Normative Beliefs About Cyberaggression in Israeli Youth

ID: 44279 Type: Brief Paper
  1. Yehuda Peled, Western Galilee College, Israel
  2. Efrat Pieterse, The Open University of Israel, Israel
  3. Mandy B. Medvin and Linda P. Domanski, Westminster College, United States

Thursday, March 5 4:15-4:35 PM

No presider for this session.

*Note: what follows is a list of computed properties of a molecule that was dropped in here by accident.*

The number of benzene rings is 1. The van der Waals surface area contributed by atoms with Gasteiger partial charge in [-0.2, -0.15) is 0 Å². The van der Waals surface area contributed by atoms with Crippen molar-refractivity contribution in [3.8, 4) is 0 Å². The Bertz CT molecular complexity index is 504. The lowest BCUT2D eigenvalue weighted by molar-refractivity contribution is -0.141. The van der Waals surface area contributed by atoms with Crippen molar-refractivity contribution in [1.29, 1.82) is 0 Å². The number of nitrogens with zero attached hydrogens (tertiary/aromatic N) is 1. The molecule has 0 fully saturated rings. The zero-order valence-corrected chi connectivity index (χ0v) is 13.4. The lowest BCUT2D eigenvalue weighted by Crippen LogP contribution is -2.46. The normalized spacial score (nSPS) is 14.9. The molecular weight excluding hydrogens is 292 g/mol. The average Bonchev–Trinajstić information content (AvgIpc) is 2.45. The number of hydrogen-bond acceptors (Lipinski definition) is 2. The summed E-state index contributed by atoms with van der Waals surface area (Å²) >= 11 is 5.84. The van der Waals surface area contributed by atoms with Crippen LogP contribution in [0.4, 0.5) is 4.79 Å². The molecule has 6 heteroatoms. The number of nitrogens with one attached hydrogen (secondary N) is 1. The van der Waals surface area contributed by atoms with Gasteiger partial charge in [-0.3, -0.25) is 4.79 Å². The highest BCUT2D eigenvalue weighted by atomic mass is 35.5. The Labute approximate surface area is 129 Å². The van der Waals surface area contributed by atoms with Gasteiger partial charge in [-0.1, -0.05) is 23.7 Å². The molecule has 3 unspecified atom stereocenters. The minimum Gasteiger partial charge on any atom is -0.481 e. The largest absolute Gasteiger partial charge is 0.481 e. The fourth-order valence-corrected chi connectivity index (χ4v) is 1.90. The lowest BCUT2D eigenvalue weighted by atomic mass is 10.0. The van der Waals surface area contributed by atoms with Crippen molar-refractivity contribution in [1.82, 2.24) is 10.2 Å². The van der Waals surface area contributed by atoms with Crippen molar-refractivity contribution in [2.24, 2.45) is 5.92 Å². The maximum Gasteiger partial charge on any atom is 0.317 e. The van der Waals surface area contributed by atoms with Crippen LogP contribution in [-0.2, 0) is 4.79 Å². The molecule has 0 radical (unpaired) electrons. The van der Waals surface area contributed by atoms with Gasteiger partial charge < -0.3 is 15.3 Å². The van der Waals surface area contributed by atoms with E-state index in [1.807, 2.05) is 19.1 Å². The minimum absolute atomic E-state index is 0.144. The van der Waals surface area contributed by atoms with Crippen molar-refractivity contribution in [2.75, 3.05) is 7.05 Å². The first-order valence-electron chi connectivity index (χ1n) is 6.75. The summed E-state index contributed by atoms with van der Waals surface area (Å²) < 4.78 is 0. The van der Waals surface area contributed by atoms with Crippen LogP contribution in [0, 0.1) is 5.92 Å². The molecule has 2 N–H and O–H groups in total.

We examined student views about cyberaggression among Israeli 5th-10th grades using a self-report, cross-sectional design. Results from 823 Jewish-Israeli and Arab-Israeli youth were analyzed on measures of normative beliefs about cyberaggression, face-to-face aggression, strategy responses to hypothetical cyber scenarios, and amount of electronic usage. Findings indicated that normative beliefs about cyberaggression were associated with traditional aggression, increased with grade, that males had higher normative beliefs than females, and that gender differences in cyberstrategies were supported. Normative beliefs predicted direct cyberaggressive strategies more clearly than indirect strategies, regardless of degree of electronic usage. Findings suggest that such views can influence student choices of behaviors, but that methodologically we need a clearer understanding of the influence of beliefs on indirect strategies.

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